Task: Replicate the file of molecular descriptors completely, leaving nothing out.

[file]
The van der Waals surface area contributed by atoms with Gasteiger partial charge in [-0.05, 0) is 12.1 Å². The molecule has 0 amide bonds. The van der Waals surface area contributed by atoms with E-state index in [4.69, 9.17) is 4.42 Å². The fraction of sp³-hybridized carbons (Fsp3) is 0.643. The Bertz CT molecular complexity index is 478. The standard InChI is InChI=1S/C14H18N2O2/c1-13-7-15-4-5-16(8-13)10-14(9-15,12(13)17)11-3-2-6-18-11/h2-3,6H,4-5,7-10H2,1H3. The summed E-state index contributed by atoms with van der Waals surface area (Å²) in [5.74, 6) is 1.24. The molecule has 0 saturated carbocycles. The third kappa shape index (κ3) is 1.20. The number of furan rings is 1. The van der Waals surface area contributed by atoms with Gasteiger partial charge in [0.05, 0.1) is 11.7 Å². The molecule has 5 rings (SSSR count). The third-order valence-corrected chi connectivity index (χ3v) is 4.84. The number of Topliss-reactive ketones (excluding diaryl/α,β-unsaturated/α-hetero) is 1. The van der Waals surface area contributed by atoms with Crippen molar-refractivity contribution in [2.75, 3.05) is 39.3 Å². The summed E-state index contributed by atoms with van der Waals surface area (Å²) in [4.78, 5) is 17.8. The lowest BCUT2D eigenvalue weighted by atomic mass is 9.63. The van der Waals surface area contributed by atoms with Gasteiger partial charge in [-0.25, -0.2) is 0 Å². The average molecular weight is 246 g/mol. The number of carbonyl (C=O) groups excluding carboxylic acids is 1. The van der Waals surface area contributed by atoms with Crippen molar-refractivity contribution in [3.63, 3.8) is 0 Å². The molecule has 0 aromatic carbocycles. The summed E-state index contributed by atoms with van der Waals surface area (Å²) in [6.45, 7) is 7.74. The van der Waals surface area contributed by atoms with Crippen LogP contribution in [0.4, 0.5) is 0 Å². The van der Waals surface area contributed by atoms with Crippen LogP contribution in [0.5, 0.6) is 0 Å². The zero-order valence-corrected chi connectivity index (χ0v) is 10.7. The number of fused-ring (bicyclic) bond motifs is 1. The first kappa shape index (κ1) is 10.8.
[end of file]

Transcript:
The van der Waals surface area contributed by atoms with Gasteiger partial charge in [-0.05, 0) is 12.1 Å². The molecule has 0 amide bonds. The van der Waals surface area contributed by atoms with E-state index in [4.69, 9.17) is 4.42 Å². The fraction of sp³-hybridized carbons (Fsp3) is 0.643. The Bertz CT molecular complexity index is 478. The standard InChI is InChI=1S/C14H18N2O2/c1-13-7-15-4-5-16(8-13)10-14(9-15,12(13)17)11-3-2-6-18-11/h2-3,6H,4-5,7-10H2,1H3. The summed E-state index contributed by atoms with van der Waals surface area (Å²) in [5.74, 6) is 1.24. The molecule has 0 saturated carbocycles. The third kappa shape index (κ3) is 1.20. The number of furan rings is 1. The van der Waals surface area contributed by atoms with Gasteiger partial charge in [0.05, 0.1) is 11.7 Å². The molecule has 5 rings (SSSR count). The third-order valence-corrected chi connectivity index (χ3v) is 4.84. The number of Topliss-reactive ketones (excluding diaryl/α,β-unsaturated/α-hetero) is 1. The van der Waals surface area contributed by atoms with Crippen molar-refractivity contribution in [2.75, 3.05) is 39.3 Å². The summed E-state index contributed by atoms with van der Waals surface area (Å²) in [4.78, 5) is 17.8. The lowest BCUT2D eigenvalue weighted by atomic mass is 9.63. The van der Waals surface area contributed by atoms with Gasteiger partial charge in [-0.25, -0.2) is 0 Å². The average molecular weight is 246 g/mol. The number of carbonyl (C=O) groups excluding carboxylic acids is 1. The van der Waals surface area contributed by atoms with Crippen molar-refractivity contribution in [3.63, 3.8) is 0 Å². The molecule has 0 aromatic carbocycles. The summed E-state index contributed by atoms with van der Waals surface area (Å²) in [6.45, 7) is 7.74. The van der Waals surface area contributed by atoms with Crippen LogP contribution in [0.4, 0.5) is 0 Å². The van der Waals surface area contributed by atoms with Crippen LogP contribution in [0.5, 0.6) is 0 Å². The zero-order valence-corrected chi connectivity index (χ0v) is 10.7. The number of fused-ring (bicyclic) bond motifs is 1. The first kappa shape index (κ1) is 10.8.